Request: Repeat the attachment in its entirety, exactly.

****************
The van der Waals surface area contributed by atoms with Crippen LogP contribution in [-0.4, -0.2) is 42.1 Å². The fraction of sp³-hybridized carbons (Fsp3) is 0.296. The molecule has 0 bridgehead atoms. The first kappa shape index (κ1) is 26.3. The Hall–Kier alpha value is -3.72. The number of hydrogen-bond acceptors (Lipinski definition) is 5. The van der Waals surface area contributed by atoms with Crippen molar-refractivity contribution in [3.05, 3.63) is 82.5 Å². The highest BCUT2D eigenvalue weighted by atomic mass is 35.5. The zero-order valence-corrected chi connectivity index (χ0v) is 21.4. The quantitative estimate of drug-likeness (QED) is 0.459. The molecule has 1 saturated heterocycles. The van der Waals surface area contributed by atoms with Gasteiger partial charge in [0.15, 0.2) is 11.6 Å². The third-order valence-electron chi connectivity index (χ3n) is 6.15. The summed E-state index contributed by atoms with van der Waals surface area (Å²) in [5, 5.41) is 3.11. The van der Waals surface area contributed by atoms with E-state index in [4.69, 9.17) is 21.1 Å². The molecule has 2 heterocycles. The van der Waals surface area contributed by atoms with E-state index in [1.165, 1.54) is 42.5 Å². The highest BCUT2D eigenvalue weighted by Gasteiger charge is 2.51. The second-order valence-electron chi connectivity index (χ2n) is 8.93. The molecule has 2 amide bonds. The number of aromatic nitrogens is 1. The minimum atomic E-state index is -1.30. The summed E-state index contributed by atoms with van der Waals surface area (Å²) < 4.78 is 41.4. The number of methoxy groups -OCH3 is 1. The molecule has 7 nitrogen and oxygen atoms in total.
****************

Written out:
The van der Waals surface area contributed by atoms with Crippen LogP contribution in [-0.4, -0.2) is 42.1 Å². The fraction of sp³-hybridized carbons (Fsp3) is 0.296. The molecule has 0 bridgehead atoms. The first kappa shape index (κ1) is 26.3. The Hall–Kier alpha value is -3.72. The number of hydrogen-bond acceptors (Lipinski definition) is 5. The van der Waals surface area contributed by atoms with Crippen molar-refractivity contribution in [3.05, 3.63) is 82.5 Å². The highest BCUT2D eigenvalue weighted by atomic mass is 35.5. The zero-order valence-corrected chi connectivity index (χ0v) is 21.4. The quantitative estimate of drug-likeness (QED) is 0.459. The molecule has 1 saturated heterocycles. The van der Waals surface area contributed by atoms with Gasteiger partial charge in [0.15, 0.2) is 11.6 Å². The third-order valence-electron chi connectivity index (χ3n) is 6.15. The summed E-state index contributed by atoms with van der Waals surface area (Å²) in [5, 5.41) is 3.11. The van der Waals surface area contributed by atoms with E-state index in [4.69, 9.17) is 21.1 Å². The molecule has 2 heterocycles. The van der Waals surface area contributed by atoms with E-state index in [1.165, 1.54) is 42.5 Å². The highest BCUT2D eigenvalue weighted by Gasteiger charge is 2.51. The second-order valence-electron chi connectivity index (χ2n) is 8.93. The molecule has 2 amide bonds. The number of aromatic nitrogens is 1. The minimum atomic E-state index is -1.30. The summed E-state index contributed by atoms with van der Waals surface area (Å²) < 4.78 is 41.4. The number of methoxy groups -OCH3 is 1. The molecule has 7 nitrogen and oxygen atoms in total.